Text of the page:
What is Interpolation?

Learn How Pixel Size and Interpolation Are Related

Interpolation is done on a computer.
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When you increase the size of a digital image, some form of interpolation takes place and it can significantly affect the quality of the photograph. It is important for photographers to understand what interpolation is and how to improve its results.

What is Interpolation?

Interpolation is a term used to describe a method to increase the size of pixels within an image. It is commonly used to increase the overall size of an image.

Increasing an image's size is generally not advised because the computer needs to use interpolation to add information that was not originally there. The effects of this can vary based on the type of interpolation used but, in general, it is not good.

As the computer tries to interpret what new information needs to be added, the image can become blurry or have small points of color or tone that seem out of place.

Some digital cameras (most point and shoot cameras and phones) use interpolation to create the 'digital zoom.' This means that the camera can zoom in beyond the maximum range allowed by the camera's lens (called optical zoom). If using one of these cameras, it is often best for you to move closer to the subject rather than using the digital zoom.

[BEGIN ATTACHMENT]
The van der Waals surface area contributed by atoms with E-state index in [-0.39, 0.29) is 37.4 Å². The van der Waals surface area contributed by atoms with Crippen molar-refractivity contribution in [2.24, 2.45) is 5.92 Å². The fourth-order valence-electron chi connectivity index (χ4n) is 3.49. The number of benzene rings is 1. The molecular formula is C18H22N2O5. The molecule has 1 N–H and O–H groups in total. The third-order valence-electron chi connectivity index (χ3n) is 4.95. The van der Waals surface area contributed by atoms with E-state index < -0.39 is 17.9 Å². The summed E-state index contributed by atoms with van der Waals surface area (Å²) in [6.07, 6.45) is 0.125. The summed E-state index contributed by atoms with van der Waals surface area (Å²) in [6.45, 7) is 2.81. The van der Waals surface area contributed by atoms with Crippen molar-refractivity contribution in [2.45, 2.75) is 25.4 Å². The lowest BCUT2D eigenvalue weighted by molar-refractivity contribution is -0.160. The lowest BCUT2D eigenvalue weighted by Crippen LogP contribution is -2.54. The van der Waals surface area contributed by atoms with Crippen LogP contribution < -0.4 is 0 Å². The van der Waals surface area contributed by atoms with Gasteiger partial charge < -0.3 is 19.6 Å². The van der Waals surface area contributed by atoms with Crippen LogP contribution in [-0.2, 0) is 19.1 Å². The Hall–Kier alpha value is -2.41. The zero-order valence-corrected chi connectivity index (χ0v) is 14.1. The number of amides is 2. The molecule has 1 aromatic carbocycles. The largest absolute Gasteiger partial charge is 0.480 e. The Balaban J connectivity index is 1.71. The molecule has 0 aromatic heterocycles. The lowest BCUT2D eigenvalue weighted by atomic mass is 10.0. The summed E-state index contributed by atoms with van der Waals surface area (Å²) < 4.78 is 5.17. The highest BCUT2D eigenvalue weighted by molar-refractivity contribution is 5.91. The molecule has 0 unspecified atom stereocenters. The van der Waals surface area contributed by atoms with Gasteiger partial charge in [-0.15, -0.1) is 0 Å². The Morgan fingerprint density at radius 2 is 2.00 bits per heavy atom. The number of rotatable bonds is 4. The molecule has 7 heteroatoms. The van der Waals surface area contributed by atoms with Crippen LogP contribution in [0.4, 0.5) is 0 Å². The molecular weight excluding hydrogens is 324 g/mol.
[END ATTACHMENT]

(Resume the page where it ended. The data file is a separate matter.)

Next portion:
Interpolation is most often used in camera imaging software and this is where the photographer really needs to understand the different types of interpolation.

Nearest Neighbor Interpolation

Nearest neighbor interpolation is most commonly used in-camera when reviewing and enlarging images to view details. It simply makes the pixels bigger, and the color of a new pixel is the same as the nearest original pixel.

Disadvantage: It is not suitable for enlarging images for print as it can produce jaggies.

Bilinear Interpolation

Bilinear interpolation takes the information from an original pixel, and four of the pixels that touch it, to decide on the color of a new pixel. It produces fairly smooth results, but it reduces the quality significantly.

Disadvantage: Images can become blurry.

Bicubic Interpolation

Bicubic interpolation is the most sophisticated of the bunch, as it takes information from the original pixel and 16 surrounding pixels to create the color of a new pixel.

Bicubic calculation is far more advanced than the other two methods, and it is capable of producing print-quality images. Bicubic interpolation also offers the two variants of "Smoother" and "Sharper" for finely tuned results.

Disadvantage: Though it is one of the best options, too big of a jump in size can still reduce image quality.

Fractal Interpolation

Mainly used for very large prints, fractal interpolation samples from even more pixels than bicubic interpolation. It produces sharper edges and less blurring but requires very specific software to run it. Professional printers often use fractal interpolation.

Disadvantage: Most computer software does not have this option.